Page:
Your picks: the five best-engineered cars on sale today?

hansvonaxion

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I know an owner or two, and while they never hit the originally-advertised ~65 mpg numbers, 50 mpg sounded easy to achieve (without holding up traffic).

First hand experience, I drove a rental for 3 days. Most of the time with 4 people and luggage. Mostly slow driving, some mountain roads, short spurts on a highway. I wasn't driving to save fuel (there was no fancy display telling me what was going on underneath) I was trying out the acceleration, seeing when the ICE kicked in, switching the regenerative braking on and off etc.

According to an online converter, from memory, I got better than 65mpg US. It was a Japanese model, on Japanese fuel, which may make a small difference.

Sorry, back to the original topic.
 

argatoga

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The Tesla Roadster. It is the first publicly sold electric car done right.
 

Mr. Nice

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I know an owner or two, and while they never hit the originally-advertised ~65 mpg numbers, 50 mpg sounded easy to achieve (without holding up traffic).

If all it took was "a bit of effort" to build a non-hybrid car that was more fuel-efficient than a Prius and also decently-sized and decently-safe, wouldn't somebody would be selling it right now? They'd have hundreds of thousands of sales to gain but nothing to lose.

These cars exist. There are more BTU's in a gallon of Diesel fuel than there are in a gallon of gasoline, it's not only possible with a "bit of effort" it has happened already. In the United States, where I actually live (no, I don't really live on a part of the Bikini Atoll that was decimated by a thermonuclear test blast), we have a strong aversion to diesel fuel that keeps us from buying large numbers of diesel cars. That, coupled with the fact that diesel flip flopped with gasoline in which type of fuel is more expensive, when Bush first took office, means that manufacturers have very little interest in selling things like the Volkswagen Polo in the United States. Volkswagen was actually looking into selling the Polo here, but don't expect this to happen, or for any similar vehicles to be offered from other manufacturers in the near to immediate future.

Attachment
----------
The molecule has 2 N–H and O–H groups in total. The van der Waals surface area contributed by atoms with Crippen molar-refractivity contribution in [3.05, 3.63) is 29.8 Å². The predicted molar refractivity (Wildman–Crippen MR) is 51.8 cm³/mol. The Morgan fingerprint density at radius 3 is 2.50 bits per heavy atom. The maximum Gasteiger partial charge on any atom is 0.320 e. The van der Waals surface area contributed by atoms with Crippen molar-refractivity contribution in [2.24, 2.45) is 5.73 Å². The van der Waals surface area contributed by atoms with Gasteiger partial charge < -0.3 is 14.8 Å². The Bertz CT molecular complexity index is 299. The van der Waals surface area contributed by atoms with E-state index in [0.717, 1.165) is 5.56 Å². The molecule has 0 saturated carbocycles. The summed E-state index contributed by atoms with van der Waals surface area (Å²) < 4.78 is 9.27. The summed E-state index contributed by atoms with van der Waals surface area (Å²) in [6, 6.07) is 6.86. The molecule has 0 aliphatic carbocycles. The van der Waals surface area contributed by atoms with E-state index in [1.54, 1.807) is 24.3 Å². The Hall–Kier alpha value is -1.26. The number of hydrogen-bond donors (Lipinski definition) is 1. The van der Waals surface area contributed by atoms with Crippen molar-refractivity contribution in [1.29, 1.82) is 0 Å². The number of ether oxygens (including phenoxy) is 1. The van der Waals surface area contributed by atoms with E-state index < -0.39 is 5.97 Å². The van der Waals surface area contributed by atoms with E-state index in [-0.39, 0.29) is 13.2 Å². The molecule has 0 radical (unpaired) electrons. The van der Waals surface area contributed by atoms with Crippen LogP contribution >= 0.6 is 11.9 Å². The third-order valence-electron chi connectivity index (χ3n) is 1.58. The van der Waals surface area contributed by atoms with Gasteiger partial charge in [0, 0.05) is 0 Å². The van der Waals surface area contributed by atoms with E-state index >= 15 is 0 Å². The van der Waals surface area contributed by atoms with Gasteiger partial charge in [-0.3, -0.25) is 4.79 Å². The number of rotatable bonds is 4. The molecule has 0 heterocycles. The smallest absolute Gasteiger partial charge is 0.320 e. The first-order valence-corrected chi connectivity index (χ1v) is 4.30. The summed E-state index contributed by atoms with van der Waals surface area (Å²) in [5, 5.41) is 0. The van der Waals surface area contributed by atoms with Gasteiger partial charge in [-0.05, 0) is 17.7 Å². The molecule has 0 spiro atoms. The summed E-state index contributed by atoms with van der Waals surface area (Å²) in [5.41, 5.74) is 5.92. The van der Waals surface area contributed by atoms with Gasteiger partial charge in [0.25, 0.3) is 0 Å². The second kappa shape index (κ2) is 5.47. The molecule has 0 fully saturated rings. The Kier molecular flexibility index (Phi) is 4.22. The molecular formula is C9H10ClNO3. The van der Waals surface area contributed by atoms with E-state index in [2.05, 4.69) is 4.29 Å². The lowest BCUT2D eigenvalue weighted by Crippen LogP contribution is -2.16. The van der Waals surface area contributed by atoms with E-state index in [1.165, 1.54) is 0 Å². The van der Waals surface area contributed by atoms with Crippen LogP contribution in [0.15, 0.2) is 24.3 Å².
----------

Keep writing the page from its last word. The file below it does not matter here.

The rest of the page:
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Spectre

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Um..... not so much, Nice. The diesel prices haven't kept diesel pickups from being insanely popular, so that's right out. I'm guessing you're a lot younger than I am, so you don't remember why diesel cars aren't popular. I do, and I've posted about it before. To save time, here it is again:

I think three things killed the diesel in the US. They were actually briefly wildly popular in the 80s, but the below items were what killed them off:

1. The noise and smoke. Even the most advanced diesels from Mercedes or the Japanese makers in the 80s rattled loudly and produced clouds of smoke when accelerating away from a light or when getting on a freeway. The public learned to associate "small diesels" with "aural and visual polluter".

2. The performance - or lack thereof. 80's diesels were slow. Very slow. A lot of people that bought them felt that they'd been ripped off (in terms of performance), and frankly many of them were so slow they were unsafe to drive in many situations in the US. The public learned to associate "small diesels" with "deathly slow".

3. Repair costs and frequency. This is where the diesel got screwed in the US. First, diesels are not as simple or easy to repair as a gas engine; or rather, they weren't in the 80s. Therefore, you had to take your diesel to the dealership (and get raped) or to a diesel specialist mechanic (and get raped) for service. Many of the diesels sent to the US in the 80s weren't very good and broke down often. At the time, GM still had the majority of the US market, and they responded to the diesel craze by hastily converting a gasoline-powered Oldsmobile 350 cubic inch (5.7L) V8 engine to run on diesel with the advice of their then-subsidiary, Detroit Diesel. The resulting diesel was a total disaster. It would last until the end of the 2 year warranty, and then do things like crack blocks, shatter heads, and drop valves, if you were lucky. If you were unlucky, you had it break down inside warranty repeatedly, whereupon GM would eventually deny you warranty coverage because "you abused it". And GM sold millions and millions of them before people found out that their 30mpg full-size sedans had a huge drawback. So the public learned to associate "small diesels" with "hideously unreliable at worst, hideously expensive to maintain at best."

The American people were willing to put up with some pollution and a lack of performance to save money on fuel. They were not, however, willing to deal with a car that either emptied their wallets on top of all of this, or was so unreliable that it would leave you stranded (which costs the driver/owner money in lost time, if nothing else). Thus ended the diesel as a mainstream propulsion system in the US for the next 20 years.